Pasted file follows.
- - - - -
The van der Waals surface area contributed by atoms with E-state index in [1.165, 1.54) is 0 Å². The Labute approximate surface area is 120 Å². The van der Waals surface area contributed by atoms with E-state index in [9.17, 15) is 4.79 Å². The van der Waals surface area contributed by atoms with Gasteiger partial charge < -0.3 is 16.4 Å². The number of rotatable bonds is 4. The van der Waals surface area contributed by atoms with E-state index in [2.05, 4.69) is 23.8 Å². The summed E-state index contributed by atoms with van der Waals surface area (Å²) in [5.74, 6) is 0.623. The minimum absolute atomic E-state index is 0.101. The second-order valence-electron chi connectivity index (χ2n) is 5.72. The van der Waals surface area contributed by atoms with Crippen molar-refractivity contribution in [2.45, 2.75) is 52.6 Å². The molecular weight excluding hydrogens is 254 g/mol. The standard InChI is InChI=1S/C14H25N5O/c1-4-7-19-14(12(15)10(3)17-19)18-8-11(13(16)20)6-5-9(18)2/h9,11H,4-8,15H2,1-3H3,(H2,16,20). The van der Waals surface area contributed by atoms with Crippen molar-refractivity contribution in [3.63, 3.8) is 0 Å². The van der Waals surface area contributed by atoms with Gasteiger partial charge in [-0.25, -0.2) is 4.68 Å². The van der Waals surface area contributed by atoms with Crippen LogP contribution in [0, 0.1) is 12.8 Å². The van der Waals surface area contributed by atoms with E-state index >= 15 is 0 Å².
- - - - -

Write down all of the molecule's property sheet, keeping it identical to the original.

The van der Waals surface area contributed by atoms with E-state index in [1.165, 1.54) is 0 Å². The Labute approximate surface area is 120 Å². The van der Waals surface area contributed by atoms with E-state index in [9.17, 15) is 4.79 Å². The van der Waals surface area contributed by atoms with Gasteiger partial charge < -0.3 is 16.4 Å². The number of rotatable bonds is 4. The van der Waals surface area contributed by atoms with E-state index in [2.05, 4.69) is 23.8 Å². The summed E-state index contributed by atoms with van der Waals surface area (Å²) in [5.74, 6) is 0.623. The minimum absolute atomic E-state index is 0.101. The second-order valence-electron chi connectivity index (χ2n) is 5.72. The van der Waals surface area contributed by atoms with Crippen molar-refractivity contribution in [2.45, 2.75) is 52.6 Å². The molecular weight excluding hydrogens is 254 g/mol. The standard InChI is InChI=1S/C14H25N5O/c1-4-7-19-14(12(15)10(3)17-19)18-8-11(13(16)20)6-5-9(18)2/h9,11H,4-8,15H2,1-3H3,(H2,16,20). The van der Waals surface area contributed by atoms with Crippen molar-refractivity contribution in [3.63, 3.8) is 0 Å². The van der Waals surface area contributed by atoms with Gasteiger partial charge in [-0.25, -0.2) is 4.68 Å². The van der Waals surface area contributed by atoms with Crippen LogP contribution in [0, 0.1) is 12.8 Å². The van der Waals surface area contributed by atoms with E-state index >= 15 is 0 Å².